Not peace, but a sword

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Jesus holds a whip in his hand in striking position while merchants scramble away, or brace for blows.
James Tissot (19th century) rendition of the Cleansing of the Temple.

"I came not to bring peace, but to bring a sword" is one of statements attributed to Jesus according to Gospel of Matthew.[1] According to the most common Christian interpretation, the "sword" is a metaphor for an ideological conflict brought by Jesus.

The phrase appears in verse of Matthew 10:34, "Think not that I am come to send peace on earth: I came not to send [or bring] peace, but a sword."[2] The controversy is that Jesus seems to advocate physical violence by sword—a view that is rejected by the traditional, pacifist branches of Christianity. In the Christian faith, Jesus is the "Prince of Peace" mentioned in Isaiah 9:6, and they are taught in Romans 12:18 to "If possible, so far as it depends on you, be at peace with all men." Yet the sword can be a metaphor for a Christian-kindled ideological division or conflict:

I have come to cast fire upon the Earth; and how I wish it were already kindled! But I have a baptism to undergo, and how distressed I am until it is accomplished! Do you suppose that I came to grant peace on earth? I tell you, no, but rather division; for from now on five members in one household will be divided, three against two and two against three. They will be divided, father against son and son against father, mother against daughter and daughter against mother, mother-in-law against daughter-in-law and daughter-in-law against mother-in-law. (Luke 12:49–53)

Hebrews 4:12 uses "two-edged sword" and "division" in a metaphorical and ideological way: "For the word of God is quick, and powerful, and sharper than any two-edged sword, piercing even to the dividing asunder of soul and spirit, and of the joints and marrow, and is a discerner of the thoughts and intents of the heart."

Micah 7:5-6 states: …Do not trust in a neighbor; Do not have confidence in a friend. From her who lies in your bosom Guard your lips. 6For son treats father contemptuously, Daughter rises up against her mother, Daughter-in-law against her mother-in-law; A man's enemies are the men of his own household. But as for me, I will watch expectantly for the LORD; I will wait for the God of my salvation. My God will hear me.…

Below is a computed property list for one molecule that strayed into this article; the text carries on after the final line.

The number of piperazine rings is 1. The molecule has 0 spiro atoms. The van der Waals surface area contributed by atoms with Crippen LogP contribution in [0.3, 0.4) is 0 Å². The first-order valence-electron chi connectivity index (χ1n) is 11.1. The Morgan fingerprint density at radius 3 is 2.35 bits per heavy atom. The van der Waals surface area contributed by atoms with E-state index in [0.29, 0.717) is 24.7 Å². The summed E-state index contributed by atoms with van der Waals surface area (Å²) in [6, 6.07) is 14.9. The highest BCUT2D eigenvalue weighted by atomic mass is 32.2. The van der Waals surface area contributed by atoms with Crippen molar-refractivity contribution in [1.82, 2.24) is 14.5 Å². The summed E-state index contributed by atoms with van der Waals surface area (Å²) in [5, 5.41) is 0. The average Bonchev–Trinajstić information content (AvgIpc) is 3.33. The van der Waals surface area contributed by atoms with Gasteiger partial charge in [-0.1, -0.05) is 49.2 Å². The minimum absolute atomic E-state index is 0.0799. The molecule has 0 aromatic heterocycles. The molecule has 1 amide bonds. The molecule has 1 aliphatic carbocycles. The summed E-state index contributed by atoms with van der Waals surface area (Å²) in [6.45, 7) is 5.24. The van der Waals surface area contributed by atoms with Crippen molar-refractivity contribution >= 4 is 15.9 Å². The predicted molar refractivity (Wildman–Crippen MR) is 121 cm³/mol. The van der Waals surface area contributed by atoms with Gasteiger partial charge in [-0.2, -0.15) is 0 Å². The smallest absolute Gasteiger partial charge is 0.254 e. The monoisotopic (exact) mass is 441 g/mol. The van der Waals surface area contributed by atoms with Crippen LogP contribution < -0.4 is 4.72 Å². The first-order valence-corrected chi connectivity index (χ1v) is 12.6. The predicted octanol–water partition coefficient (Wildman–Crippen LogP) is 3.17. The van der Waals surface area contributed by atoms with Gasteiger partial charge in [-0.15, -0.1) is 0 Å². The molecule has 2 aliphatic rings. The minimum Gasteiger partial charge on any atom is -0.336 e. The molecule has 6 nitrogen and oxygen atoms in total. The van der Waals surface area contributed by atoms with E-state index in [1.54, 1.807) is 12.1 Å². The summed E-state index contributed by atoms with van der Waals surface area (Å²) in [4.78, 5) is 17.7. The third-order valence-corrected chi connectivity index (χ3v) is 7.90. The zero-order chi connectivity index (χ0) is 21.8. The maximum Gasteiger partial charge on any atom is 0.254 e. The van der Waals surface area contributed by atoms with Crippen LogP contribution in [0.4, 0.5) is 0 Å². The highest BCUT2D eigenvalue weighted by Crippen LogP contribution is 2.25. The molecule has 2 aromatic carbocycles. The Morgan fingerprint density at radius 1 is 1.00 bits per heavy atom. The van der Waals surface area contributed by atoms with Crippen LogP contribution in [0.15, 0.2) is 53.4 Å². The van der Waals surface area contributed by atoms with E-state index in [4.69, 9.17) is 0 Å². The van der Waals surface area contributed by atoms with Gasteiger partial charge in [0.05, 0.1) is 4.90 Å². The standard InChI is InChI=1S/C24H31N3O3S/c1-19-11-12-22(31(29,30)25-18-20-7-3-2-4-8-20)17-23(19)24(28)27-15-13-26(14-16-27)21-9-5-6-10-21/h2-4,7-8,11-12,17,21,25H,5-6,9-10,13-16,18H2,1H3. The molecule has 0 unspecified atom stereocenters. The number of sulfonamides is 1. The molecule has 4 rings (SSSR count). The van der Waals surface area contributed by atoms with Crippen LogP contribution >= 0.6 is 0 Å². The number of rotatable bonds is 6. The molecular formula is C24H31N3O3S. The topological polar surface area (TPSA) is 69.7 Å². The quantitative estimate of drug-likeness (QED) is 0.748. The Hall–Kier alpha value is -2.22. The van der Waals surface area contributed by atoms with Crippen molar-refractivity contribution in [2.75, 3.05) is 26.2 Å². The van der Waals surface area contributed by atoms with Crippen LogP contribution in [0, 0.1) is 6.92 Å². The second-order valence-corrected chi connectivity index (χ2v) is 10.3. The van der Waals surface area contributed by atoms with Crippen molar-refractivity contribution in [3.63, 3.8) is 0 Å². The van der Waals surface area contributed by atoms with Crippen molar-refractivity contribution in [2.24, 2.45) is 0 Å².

R. T. France explains the verse in context as follows: "The sword Jesus brings is not here military conflict, but, as vv. 35–36 show, a sharp social division which even severs the closest family ties. … Jesus speaks here, as in the preceding and following verses, more of a division in men’s personal response to him."[3]

The Book of Kells, a Celtic illuminated manuscript copy of the Gospels, uses the word gaudium, meaning joy rather than gladium which means sword, rendering the verse in translation: "I came not [only] to bring peace, but joy".[4]

See also[edit]

References[edit]

  1. ^ Cim, David. "The sword motif in Matthew 10:34". Theological Studies; Vol 56, No 1 (2000), 84-104. School of Theology, Australian Catholic University. doi:10.4102/hts.v56i1.1698. 
  2. ^ Matthew 10:34
    - Charles Mathewes. Understanding Religious Ethics. p. 186. 
  3. ^ France, Tyndale New Testament Commentaries, Vol 1: Matthew (1985). 2nd ed (2008), p. 192. ISBN 978-1844742677.
  4. ^ Nathan, George Jean Nathan; Henry Louis Mencken (1951). The American Mercury. p. 572. The compilers of the late seventh century manuscript, The Book of Kells, refused to adopt St. Jerome's phrase "I come not to bring peace but a sword." (" . . . non pacem sed gladium.")To them the phrase made no sense and they altered it ... 

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Not peace, but a sword
Preceded by
John the Baptist Beheaded
Ministry of John the Baptist
New Testament
Events
Succeeded by
Feeding the Multitudes
Miracles of Jesus